“A great deal of our politics, our ecclesiastical life, often our personal life as well, is dominated by the assumption that everything would be all right, if only some people would go away.” – Rowan Williams, The Way of Benedict
Of course, other people are not going to “go away”! But there has been, throughout history, this continual assumption, at least in politics, that if you gain enough power, you can effectively make these other people whom you dislike or fear, disappear, through systematically disempowering them, disenfranchising them, or at the most extreme, ethnically cleansing them. For the Christian, all such attempts to make other people “go away,” are essentially sinful and a gross abuse of power. For the Christian, every single person is a beloved child of God “fearfully and wonderfully made” (Psalm 139:14). For the Christian, power and authority are given to us by God in trust, for the building of God’s Kingdom on earth. In God’s Kingdom everyone is important, because our faith teaches us to see the face of Jesus in the face of every person, however unlike me they are. “Truly I tell you, just as you did it to one of the least of these who are members of my family, you did it to me” (Matthew 25:40).
In our lection from Matthew this morning we observe something in Jesus that is rarely expressed in the gospels: we see a display of emotion. Other instances include Jesus feeling compassion: as in the hungry crowds who endlessly follow or seek an audience with him. Or in the case of the rich young ruler who when asking what he must do to inherit eternal life, the gospel of Mark says that Jesus loved him before telling him to go and sell all his goods then follow him. With all the dinner invitations Jesus received, I am sure there had to be some merriment and laughter during his ministry and I wish we had a confirmation that Jesus did in fact share a good chuckle with his friends. We know that in John’s gospel, Jesus wept in grief over the sadness surrounding the death of his friend, Lazarus. Today, we hear that Jesus was amazed. What is it exactly that could amaze the incarnation of God?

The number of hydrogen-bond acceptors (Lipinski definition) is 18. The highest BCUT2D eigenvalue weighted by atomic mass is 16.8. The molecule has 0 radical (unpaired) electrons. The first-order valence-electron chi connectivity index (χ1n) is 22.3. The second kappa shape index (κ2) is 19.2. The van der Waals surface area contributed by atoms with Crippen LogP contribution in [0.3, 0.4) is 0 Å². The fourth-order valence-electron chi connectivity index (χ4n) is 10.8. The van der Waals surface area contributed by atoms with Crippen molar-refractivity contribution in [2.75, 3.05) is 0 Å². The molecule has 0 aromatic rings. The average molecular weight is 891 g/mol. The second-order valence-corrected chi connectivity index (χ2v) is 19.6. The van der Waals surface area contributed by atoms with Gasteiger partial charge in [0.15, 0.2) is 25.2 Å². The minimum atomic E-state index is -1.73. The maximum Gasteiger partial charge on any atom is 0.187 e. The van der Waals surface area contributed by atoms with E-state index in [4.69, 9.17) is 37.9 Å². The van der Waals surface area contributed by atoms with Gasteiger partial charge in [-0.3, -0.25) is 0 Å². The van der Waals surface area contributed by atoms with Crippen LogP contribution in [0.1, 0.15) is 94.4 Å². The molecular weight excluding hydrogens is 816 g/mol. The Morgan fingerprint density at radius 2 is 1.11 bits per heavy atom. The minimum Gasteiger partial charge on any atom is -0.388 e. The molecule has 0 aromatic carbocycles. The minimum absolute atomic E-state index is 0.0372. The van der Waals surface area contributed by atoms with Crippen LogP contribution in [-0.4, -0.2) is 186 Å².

In this story we observe two men, from two cultures, sharing the same geography. Both men are powerful; both men have authority; both men have a following. From the outset, it may look as if the only thing different about them are how they look. One man is a Roman centurion, an enforcer of the Roman occupation of Palestine, a Gentile dressed in the finest uniform of the Roman army which displays his elite social status. The other man is an itinerant rabbi, a teacher and reformer, a Jew dressed in the clothes of nomad. The one thing they have in common is humility.
Jesus has displayed his humility in the willingness to reach the most disenfranchised of his people. In the reading just prior to our gospel this morning, we observe Jesus grant the request of a leper who asks to be made clean. Lepers were outcasts of society due to the vileness of their disease which was highly contagious and for which there was no cure. Jesus not only confronts the man who requests to be healed, but actually touches him in the process. This alone would have made Jesus ‘unclean’ in the eyes of the temple leaders and unfit to enter the temple. Yet Jesus heals him and tells him to go show himself to the temple leaders and to give his gift in thanksgiving